NASA has discovered a runaway black hole that is speeding through space and leaving behind a trail of stars that has never been seen before. The supermassive black hole, which weighs as much as 20 million suns, would be able to travel from Earth to the Moon in just 14 minutes if it were in our solar system. The star trail that it has left behind is 200,000 light years long, twice the size of our Milky Way galaxy, and was unintentionally captured by NASA’s Hubble Telescope.
Pieter van Dokkum, an astronomer at Yale University, made the discovery and described it as “pure serendipity.” He noticed a remarkably bright knot of ionized oxygen at the outermost tip of the column that was left behind by the black hole. The star trail was “quite astonishing, very, very bright and very unusual” and looked like the wake of a ship.
Van Dokkum believes that the trail of stars was created when the black hole collided with the gas in front of it, triggering new star formation along a narrow corridor. Rather than consuming stars, the black hole is plowing into gas to create new ones. According to researchers, the collision between three black holes most likely created the supermassive black hole.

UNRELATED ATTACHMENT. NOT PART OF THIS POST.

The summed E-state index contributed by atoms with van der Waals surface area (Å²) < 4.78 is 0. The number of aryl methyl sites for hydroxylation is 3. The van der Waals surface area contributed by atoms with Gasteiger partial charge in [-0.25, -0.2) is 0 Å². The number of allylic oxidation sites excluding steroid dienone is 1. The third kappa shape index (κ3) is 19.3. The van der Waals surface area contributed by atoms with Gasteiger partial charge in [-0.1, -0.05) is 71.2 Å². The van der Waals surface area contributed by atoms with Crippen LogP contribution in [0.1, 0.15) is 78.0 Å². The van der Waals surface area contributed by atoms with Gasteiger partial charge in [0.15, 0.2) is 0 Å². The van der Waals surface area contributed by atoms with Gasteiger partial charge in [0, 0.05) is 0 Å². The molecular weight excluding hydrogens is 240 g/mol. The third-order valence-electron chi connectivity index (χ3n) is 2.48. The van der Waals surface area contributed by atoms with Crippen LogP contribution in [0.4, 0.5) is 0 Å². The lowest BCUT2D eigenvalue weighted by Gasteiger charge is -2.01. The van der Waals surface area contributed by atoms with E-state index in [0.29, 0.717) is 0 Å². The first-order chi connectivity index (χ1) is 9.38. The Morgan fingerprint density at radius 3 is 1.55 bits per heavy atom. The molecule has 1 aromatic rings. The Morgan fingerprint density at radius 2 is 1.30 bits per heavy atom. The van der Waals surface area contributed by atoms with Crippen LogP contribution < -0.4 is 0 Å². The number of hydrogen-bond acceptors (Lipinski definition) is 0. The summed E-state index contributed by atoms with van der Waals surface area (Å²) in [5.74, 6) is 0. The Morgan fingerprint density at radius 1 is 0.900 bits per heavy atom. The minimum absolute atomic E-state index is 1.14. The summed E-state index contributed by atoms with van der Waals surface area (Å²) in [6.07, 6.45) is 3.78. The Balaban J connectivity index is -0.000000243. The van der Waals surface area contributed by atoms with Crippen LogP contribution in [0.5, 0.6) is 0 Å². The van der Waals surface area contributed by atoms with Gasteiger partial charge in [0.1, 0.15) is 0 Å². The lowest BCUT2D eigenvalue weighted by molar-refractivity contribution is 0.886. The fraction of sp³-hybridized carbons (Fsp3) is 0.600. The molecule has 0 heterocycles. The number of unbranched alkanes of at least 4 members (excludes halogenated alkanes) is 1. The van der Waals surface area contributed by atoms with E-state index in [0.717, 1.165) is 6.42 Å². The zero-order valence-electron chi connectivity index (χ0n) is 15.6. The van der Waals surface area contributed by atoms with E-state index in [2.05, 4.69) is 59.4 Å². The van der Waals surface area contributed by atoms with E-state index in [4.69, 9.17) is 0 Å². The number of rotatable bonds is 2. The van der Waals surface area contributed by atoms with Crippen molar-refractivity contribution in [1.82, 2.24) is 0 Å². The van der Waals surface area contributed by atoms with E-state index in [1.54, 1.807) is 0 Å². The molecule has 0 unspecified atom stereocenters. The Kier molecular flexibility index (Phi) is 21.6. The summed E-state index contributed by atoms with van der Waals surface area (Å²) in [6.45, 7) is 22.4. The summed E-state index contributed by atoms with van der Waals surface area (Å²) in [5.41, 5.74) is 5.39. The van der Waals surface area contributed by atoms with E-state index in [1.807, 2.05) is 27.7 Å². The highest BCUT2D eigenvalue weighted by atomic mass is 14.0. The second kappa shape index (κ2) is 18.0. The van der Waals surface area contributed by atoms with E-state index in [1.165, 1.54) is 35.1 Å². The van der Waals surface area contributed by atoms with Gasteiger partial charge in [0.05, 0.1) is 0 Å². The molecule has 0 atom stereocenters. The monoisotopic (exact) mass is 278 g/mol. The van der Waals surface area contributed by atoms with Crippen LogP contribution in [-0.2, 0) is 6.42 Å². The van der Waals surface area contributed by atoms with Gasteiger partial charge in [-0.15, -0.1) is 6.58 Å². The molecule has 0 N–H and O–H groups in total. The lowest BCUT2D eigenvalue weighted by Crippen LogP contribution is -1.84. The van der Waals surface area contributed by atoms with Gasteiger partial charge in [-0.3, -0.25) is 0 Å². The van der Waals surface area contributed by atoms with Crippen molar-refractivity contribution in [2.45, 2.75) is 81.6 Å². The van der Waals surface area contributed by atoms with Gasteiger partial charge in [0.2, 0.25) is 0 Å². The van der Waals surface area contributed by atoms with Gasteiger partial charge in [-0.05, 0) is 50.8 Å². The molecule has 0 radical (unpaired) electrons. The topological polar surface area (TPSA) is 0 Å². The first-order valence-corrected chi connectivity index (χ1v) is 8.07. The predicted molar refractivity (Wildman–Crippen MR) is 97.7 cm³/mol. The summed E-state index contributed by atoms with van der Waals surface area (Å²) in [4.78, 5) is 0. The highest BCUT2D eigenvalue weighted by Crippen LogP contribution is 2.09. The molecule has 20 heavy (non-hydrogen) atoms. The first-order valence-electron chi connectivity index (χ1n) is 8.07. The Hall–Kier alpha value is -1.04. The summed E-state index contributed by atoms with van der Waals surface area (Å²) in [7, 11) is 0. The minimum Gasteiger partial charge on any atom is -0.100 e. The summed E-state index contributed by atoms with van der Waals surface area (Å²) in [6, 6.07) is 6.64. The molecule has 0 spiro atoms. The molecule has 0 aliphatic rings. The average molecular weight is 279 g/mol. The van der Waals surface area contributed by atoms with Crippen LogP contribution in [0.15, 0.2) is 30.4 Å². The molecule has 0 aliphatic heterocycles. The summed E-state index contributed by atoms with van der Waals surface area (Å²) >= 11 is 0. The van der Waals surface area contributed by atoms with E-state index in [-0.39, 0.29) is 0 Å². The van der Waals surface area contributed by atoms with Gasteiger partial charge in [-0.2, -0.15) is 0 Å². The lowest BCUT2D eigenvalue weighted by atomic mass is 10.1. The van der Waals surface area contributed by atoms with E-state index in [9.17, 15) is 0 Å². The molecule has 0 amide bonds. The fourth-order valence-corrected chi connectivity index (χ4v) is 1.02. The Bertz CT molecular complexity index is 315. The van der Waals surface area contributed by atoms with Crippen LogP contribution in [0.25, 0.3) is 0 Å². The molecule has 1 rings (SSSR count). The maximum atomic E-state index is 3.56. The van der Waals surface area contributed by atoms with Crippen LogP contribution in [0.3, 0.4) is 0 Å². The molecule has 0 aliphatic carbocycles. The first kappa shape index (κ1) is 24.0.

Before another galaxy connected with its own black hole, scientists believe that two of the black holes may have fused 50 million years ago. Then one of the black holes was ejected from its home galaxy, with two black holes going in one direction and one black hole traveling in the other.
The black hole’s collision with the gas in front of it is what creates the stars. Researchers believe that gas is being shocked and heated from the motion of the black hole hitting the gas or from radiation from an accretion disk around the black hole. Van Dokkum said that “how it works exactly is not really known.”
Van Dokkum added that the discovery was “pure serendipity” as he was looking for globular star clusters in a nearby dwarf galaxy when he stumbled across it. He initially thought that it was a cosmic ray hitting the camera detector and causing a linear imaging artifact. When they eliminated cosmic rays, they realized that it was still there and that it didn’t look like anything they had seen before.
The discovery of this runaway black hole is significant because it provides new insights into how supermassive black holes are formed and how they interact with the gas and stars around them. Researchers plan to conduct additional observations to support their theory about the collision between three black holes creating this supermassive black hole and the star trail that it left behind.